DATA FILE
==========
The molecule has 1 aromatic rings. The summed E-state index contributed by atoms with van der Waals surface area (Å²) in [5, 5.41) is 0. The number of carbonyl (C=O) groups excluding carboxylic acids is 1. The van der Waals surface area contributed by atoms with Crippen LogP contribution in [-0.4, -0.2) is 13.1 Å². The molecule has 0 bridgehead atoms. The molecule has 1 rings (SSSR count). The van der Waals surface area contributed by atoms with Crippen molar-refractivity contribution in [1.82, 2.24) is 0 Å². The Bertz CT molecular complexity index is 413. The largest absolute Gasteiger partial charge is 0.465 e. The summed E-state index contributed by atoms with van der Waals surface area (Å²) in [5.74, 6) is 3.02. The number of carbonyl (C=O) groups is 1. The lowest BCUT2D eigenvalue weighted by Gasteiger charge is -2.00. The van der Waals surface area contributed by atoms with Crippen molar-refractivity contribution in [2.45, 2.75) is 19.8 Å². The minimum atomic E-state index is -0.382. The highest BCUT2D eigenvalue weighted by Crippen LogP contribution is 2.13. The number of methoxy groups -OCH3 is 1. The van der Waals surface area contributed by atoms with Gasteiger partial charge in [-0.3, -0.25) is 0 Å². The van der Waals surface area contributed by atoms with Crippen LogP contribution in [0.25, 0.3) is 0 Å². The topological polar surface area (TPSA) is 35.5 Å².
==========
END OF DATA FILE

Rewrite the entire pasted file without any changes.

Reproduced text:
The molecule has 1 aromatic rings. The summed E-state index contributed by atoms with van der Waals surface area (Å²) in [5, 5.41) is 0. The number of carbonyl (C=O) groups excluding carboxylic acids is 1. The van der Waals surface area contributed by atoms with Crippen LogP contribution in [-0.4, -0.2) is 13.1 Å². The molecule has 0 bridgehead atoms. The molecule has 1 rings (SSSR count). The van der Waals surface area contributed by atoms with Crippen molar-refractivity contribution in [1.82, 2.24) is 0 Å². The Bertz CT molecular complexity index is 413. The largest absolute Gasteiger partial charge is 0.465 e. The summed E-state index contributed by atoms with van der Waals surface area (Å²) in [5.74, 6) is 3.02. The number of carbonyl (C=O) groups is 1. The lowest BCUT2D eigenvalue weighted by Gasteiger charge is -2.00. The van der Waals surface area contributed by atoms with Crippen molar-refractivity contribution in [2.45, 2.75) is 19.8 Å². The minimum atomic E-state index is -0.382. The highest BCUT2D eigenvalue weighted by Crippen LogP contribution is 2.13. The number of methoxy groups -OCH3 is 1. The van der Waals surface area contributed by atoms with Gasteiger partial charge in [-0.3, -0.25) is 0 Å². The van der Waals surface area contributed by atoms with Crippen LogP contribution in [0.25, 0.3) is 0 Å². The topological polar surface area (TPSA) is 35.5 Å².